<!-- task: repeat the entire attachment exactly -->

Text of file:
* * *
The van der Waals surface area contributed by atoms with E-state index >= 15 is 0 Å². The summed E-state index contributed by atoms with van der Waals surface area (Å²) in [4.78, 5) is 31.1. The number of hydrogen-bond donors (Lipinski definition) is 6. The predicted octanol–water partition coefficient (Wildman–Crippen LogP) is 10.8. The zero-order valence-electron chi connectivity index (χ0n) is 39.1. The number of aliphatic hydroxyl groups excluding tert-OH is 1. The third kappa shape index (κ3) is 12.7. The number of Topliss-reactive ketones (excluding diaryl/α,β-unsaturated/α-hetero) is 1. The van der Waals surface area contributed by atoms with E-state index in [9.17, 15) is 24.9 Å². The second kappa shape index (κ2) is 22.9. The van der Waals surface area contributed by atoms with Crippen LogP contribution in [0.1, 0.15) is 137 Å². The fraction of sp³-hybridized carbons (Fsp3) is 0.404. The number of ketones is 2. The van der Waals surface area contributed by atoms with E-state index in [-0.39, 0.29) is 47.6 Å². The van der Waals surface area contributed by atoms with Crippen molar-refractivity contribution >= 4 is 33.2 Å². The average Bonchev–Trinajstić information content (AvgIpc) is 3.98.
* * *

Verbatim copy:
The van der Waals surface area contributed by atoms with E-state index >= 15 is 0 Å². The summed E-state index contributed by atoms with van der Waals surface area (Å²) in [4.78, 5) is 31.1. The number of hydrogen-bond donors (Lipinski definition) is 6. The predicted octanol–water partition coefficient (Wildman–Crippen LogP) is 10.8. The zero-order valence-electron chi connectivity index (χ0n) is 39.1. The number of aliphatic hydroxyl groups excluding tert-OH is 1. The third kappa shape index (κ3) is 12.7. The number of Topliss-reactive ketones (excluding diaryl/α,β-unsaturated/α-hetero) is 1. The van der Waals surface area contributed by atoms with E-state index in [9.17, 15) is 24.9 Å². The second kappa shape index (κ2) is 22.9. The van der Waals surface area contributed by atoms with Crippen LogP contribution in [0.1, 0.15) is 137 Å². The fraction of sp³-hybridized carbons (Fsp3) is 0.404. The number of ketones is 2. The van der Waals surface area contributed by atoms with E-state index in [-0.39, 0.29) is 47.6 Å². The van der Waals surface area contributed by atoms with Crippen molar-refractivity contribution >= 4 is 33.2 Å². The average Bonchev–Trinajstić information content (AvgIpc) is 3.98.